Japes, our Anime Today columnist, has written a number of articles about the intersection of Christianity and anime for his other blog, Japesland. He is editing and resposting a number of these entries, including the one below, to Beneath the Tangles.
As an avid otaku, I found myself attending a handful of anime conventions over the duration of the past few years. These conventions provided an interesting experience, to be sure (an experience likely worth blogging about at another time), however one particular convention always stands out. At this one convention, I happened to notice in the itinerary a panel entitled “Christianity in Anime”. Being a Christian and a theological studies enthusiast (as well as, of course, an anime nut), I felt compelled to attend. However, this panel was not quite what I expected.
After listening to what the panelists had to say for nearly thirty minutes, I realized that those gentlemen had no interest in divulging Christian themes found in anime, but merely listing different series that utilized the Christian mythos. I found myself extremely disappointed in what I was hearing, for it was all things that I had heard or noticed before. “Notice the crosses used in Evangelion.” “Notice the nuns in Chrono Crusade.” “Notice how they talk about God in Ah! My Goddess.” Well, obviously! Who isn’t going to notice such obvious allusions to Christianity (although Ah! My Goddess takes much of its inspiration from other European religions in addition to Christianity)? (In their defense, they were not claiming to be doing any more than that, I just had different expectations for the presentation).
This presentation embodies something that frustrates me greatly in the Christian otaku community. Pointing out obvious and extremely superficial elements from religion used in media does absolutely nothing in the greater scheme of the religion itself.
Now, I would be the first to admit that I love the use of religious mythos in storytelling (particularly anime). Be it Greek, Shinto, or Christian mythos, they all provide a solid backbone for a fictional story. I can’t count the number of times I have noticed references, whether outright or subtle, to what has come out of Christianity, ranging from the use of angels, rites, and rituals in A Certain Magical Index to mentioning the saved 144,000 in the final episode of Heaven’s Memo Pad. Just as I find the use of magic in a story to be intriguing, I find these religious allusions to be just so.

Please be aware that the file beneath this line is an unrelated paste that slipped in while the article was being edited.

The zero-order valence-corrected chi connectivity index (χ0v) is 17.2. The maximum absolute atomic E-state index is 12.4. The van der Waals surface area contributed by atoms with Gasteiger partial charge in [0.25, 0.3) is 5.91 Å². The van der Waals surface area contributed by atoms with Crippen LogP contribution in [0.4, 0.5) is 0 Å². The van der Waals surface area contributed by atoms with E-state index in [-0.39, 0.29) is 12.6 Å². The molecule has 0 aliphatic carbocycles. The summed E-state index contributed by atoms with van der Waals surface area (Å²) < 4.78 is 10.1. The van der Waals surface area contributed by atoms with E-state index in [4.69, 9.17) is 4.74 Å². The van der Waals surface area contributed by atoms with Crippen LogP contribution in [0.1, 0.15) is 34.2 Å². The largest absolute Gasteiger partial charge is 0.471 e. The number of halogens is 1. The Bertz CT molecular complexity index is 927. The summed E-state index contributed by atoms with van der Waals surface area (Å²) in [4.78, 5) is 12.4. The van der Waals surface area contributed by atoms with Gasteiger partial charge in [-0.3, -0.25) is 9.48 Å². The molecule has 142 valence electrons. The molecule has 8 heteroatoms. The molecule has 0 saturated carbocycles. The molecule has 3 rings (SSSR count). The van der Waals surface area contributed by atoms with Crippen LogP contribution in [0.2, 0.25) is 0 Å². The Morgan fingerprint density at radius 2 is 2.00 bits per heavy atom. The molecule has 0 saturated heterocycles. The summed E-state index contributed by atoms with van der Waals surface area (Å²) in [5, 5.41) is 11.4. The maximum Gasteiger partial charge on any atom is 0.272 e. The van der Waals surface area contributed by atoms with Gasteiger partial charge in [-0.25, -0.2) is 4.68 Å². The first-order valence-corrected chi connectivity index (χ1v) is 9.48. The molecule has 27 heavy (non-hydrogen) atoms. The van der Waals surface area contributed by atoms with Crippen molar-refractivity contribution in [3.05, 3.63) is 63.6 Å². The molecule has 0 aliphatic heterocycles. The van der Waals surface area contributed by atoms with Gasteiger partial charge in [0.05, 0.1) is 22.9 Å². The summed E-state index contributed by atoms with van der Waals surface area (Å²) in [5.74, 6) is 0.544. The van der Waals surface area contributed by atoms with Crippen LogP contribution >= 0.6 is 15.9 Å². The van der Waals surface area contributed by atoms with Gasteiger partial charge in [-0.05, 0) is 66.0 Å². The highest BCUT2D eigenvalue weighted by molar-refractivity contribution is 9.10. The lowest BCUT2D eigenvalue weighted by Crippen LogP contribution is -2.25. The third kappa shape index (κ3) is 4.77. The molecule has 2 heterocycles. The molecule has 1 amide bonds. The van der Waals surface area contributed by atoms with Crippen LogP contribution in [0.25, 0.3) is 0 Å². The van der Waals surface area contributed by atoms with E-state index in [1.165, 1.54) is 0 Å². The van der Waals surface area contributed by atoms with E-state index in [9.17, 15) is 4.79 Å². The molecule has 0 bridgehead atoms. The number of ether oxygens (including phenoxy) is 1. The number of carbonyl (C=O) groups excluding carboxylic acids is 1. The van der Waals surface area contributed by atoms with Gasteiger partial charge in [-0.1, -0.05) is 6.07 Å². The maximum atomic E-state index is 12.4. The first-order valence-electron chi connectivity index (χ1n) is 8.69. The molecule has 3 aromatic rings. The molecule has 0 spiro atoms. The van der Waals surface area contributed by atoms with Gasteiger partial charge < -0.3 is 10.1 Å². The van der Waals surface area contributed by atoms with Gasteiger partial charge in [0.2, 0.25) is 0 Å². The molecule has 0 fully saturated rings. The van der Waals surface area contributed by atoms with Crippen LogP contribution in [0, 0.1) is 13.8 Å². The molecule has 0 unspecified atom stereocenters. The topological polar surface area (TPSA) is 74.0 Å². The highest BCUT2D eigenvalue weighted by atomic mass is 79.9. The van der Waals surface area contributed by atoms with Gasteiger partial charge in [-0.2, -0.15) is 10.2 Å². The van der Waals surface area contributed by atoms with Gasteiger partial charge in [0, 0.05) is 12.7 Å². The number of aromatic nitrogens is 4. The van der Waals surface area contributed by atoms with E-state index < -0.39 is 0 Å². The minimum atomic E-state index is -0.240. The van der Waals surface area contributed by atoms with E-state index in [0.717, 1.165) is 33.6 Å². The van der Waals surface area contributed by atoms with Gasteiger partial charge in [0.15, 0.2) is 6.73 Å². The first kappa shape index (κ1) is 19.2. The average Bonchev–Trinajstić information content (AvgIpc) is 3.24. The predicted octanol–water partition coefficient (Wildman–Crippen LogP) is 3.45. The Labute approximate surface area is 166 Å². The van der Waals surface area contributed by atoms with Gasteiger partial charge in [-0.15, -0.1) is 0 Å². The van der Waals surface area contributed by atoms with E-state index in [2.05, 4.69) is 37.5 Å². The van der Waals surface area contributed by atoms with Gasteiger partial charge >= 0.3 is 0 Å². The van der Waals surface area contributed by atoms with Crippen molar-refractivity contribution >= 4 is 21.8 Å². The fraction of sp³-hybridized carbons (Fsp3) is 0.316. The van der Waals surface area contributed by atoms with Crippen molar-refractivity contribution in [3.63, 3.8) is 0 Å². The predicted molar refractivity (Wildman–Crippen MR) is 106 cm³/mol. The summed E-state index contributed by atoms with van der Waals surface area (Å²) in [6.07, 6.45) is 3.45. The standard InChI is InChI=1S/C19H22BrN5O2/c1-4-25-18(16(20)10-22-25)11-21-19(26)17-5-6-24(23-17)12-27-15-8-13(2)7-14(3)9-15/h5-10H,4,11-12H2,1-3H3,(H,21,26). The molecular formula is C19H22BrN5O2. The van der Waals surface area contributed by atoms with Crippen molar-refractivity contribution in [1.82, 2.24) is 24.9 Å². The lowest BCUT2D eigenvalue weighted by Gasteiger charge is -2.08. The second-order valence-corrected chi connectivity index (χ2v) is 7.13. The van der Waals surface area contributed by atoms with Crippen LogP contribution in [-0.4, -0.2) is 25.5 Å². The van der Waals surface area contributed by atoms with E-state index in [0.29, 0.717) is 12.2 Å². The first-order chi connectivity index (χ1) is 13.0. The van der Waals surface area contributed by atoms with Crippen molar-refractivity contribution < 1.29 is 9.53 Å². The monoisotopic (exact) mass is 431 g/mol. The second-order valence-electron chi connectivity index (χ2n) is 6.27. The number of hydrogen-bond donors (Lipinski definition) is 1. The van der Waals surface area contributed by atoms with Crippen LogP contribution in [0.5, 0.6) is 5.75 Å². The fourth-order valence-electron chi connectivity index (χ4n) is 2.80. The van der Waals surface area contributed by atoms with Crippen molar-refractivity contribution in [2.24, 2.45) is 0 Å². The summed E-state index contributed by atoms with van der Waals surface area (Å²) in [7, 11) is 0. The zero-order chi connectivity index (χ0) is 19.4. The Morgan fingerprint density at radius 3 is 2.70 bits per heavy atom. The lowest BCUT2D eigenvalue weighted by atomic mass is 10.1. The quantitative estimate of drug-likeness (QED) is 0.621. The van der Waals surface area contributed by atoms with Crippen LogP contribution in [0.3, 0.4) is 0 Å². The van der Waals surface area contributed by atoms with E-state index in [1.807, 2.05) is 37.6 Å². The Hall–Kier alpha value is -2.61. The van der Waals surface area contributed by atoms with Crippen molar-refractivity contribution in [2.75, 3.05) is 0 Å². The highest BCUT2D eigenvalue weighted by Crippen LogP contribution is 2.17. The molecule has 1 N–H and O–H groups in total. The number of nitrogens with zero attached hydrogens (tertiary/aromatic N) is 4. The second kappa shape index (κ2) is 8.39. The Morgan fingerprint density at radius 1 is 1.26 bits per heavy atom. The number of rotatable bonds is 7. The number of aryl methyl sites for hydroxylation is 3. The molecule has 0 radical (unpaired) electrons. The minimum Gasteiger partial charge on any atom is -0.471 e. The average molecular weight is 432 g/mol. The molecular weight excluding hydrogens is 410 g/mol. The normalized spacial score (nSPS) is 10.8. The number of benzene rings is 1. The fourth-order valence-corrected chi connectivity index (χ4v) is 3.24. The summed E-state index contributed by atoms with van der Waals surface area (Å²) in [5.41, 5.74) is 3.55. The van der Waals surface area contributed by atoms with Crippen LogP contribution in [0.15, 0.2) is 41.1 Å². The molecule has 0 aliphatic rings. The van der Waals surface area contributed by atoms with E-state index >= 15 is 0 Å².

However, there is a difference between the use of Christian mythos and the use of Christian themes.
Christian mythos must be written specifically into a story, generally for use in a fantasy setting (again, Chrono Crusade and A Certain Magical Index are examples of this). Christian themes are not necessarily written on purpose, but merely connections to biblical principles. Hearing a reference means nothing spiritually, but making a connection between anime and one’s religion can have a profound impact in way of life or thinking.
Take Haibane Renmei for instance. This is a series that utilizes a bit of the Christian mythos (just look at the cherubic designs of the Haibane, or the creation story discovered in the ancient book found in the library), but those aspects are (arguably) the least of what makes the series applicable to the Christian life. If you spend more time looking at the lifestyle of the Haibane, conversations that take place, Washi’s (The Communicator) explanation of the circle of sin, and the resulting picture of salvation that takes place, so many more connections can be drawn to the essence of the Christian message.
So what exactly is my point here? My point is that there’s no denying that religious mythos (Christian included) provides great material for great pieces of fiction, but that is all they are. No matter what religion you hold to, the more impacting connections that you will make are deeper. Whether you are studying the Bible through Haibane Renmei or even arguing that Madoka presents a superior to savior figure to Jesus Christ, the message of spirituality in anime exists, but it is not skin deep.